Desalination plant delays to cost Antofagasta 30,000 tonnes of copper

Desalination plant delays to cost Antofagasta 30,000 tonnes of copper

Cecilia Jamasmie | October 4, 2022 | 8:38 am News Suppliers & Equipment Top Companies Latin America Copper 

Desalination plant delays to cost Antofagasta 30,000 tonnes of copper

Desalination plant construction. (Image courtesy of Antofagasta Minerals.)

Antofagasta (LON: ANTO) said on Tuesday that the collapse of a construction platform at its Los Pelambres desalination plant in Chile in September will cost the company about 30,000 tonnes of expected copper production for 2023.

The Chilean miner also said this year’s total output will come in at the lower end of its previous forecast 640,000-660,000 tonnes, as sea conditions have prevented the recovery of equipment lost last month.



Severe sea swells have also stopped the resumption of marine construction work, therefore affecting the plant, and the company is now working on a revised schedule incorporating this delay, it said.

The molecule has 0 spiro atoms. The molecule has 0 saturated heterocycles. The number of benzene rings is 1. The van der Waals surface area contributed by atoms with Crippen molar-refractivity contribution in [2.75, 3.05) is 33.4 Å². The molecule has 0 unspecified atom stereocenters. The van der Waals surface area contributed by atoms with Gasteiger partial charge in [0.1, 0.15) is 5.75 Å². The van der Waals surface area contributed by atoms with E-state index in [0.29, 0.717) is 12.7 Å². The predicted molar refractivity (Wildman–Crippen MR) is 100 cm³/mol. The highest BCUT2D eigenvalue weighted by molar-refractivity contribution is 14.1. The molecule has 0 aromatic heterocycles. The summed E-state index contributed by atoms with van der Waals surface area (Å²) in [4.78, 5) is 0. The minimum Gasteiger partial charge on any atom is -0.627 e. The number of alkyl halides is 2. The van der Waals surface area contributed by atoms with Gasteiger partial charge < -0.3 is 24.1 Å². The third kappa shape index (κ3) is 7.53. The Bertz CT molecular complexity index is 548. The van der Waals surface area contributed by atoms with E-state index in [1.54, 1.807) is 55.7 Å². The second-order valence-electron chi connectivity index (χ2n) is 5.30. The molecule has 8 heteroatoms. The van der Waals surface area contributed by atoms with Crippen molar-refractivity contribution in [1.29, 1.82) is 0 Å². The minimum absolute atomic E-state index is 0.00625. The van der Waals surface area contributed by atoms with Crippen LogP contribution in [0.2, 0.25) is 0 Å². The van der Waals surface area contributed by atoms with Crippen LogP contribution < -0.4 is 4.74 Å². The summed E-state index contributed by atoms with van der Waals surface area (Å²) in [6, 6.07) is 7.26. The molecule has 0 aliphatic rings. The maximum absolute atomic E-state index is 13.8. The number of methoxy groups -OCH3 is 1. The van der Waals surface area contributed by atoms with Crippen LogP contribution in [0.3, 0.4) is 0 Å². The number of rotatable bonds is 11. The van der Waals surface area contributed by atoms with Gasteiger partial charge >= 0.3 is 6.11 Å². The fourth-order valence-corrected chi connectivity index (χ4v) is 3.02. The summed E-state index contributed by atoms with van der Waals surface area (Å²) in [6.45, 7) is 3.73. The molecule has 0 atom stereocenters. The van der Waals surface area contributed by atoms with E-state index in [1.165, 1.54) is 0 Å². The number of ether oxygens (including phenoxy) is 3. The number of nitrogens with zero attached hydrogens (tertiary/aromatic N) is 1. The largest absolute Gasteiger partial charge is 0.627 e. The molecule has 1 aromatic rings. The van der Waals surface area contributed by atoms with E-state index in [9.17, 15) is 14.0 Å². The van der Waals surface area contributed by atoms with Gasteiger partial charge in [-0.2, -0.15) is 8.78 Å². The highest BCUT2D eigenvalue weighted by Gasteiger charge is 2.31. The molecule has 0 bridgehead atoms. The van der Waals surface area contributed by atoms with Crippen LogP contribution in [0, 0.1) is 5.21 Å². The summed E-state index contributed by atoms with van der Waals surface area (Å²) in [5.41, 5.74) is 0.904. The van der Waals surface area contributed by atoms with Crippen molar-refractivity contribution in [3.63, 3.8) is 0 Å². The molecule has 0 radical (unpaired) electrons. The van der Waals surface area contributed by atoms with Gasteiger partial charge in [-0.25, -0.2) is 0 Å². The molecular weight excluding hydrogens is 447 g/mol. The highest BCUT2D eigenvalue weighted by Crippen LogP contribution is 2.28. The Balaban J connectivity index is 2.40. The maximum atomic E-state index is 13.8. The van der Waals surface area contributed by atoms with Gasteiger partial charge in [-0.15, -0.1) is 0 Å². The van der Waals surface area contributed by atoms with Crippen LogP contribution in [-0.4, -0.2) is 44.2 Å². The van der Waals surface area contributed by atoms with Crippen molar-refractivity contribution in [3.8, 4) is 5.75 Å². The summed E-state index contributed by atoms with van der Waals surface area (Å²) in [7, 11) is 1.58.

The copper producer said it does not expect a material increase in the total capital cost of the project due to the delayed resumption of the marine works.

The construction of a desalination plant and water pipeline is part of Antofagasta’s $2.2 billion expansion of Los Pelambres, its flaghship mine. 

The project will add 60,000 tonnes of copper a year over the first 15 years to the company’s overall production. 

The plan includes boosting throughput at the plant from 175,000 tonnes of ore a day to an average of 190,000 tonnes a day.

Los Pelambres has been hit by unfortunate events this year. In early June, Antofagasta disclosed a leak in a pipeline at the mine’s concentrator plant. It also said that the operation was one of the company’s mines hardest hit by the lack of rainfall in the home country earlier in the year.

Copper miners across Chile have been forced to find alternative means to feed water to their mines as the country’s longest drought in decades and receding aquifers have hampered operations. Many have sharply reduced use of continental freshwater or turned to desalination plants.

The country’s copper agency Cochilco estimates that mining’s use of seawater — either used directly or desalinated — will increase 167% by 2032, while freshwater use will decline 45%. By the end of that period, 68% of water used by the industry will come from the ocean, the agency has said.

Antofagasta said it will announce the effects of the delays at the plant in the company’s total copper production guidance for 2023, when it publishes its production report for the third quarter on October 19


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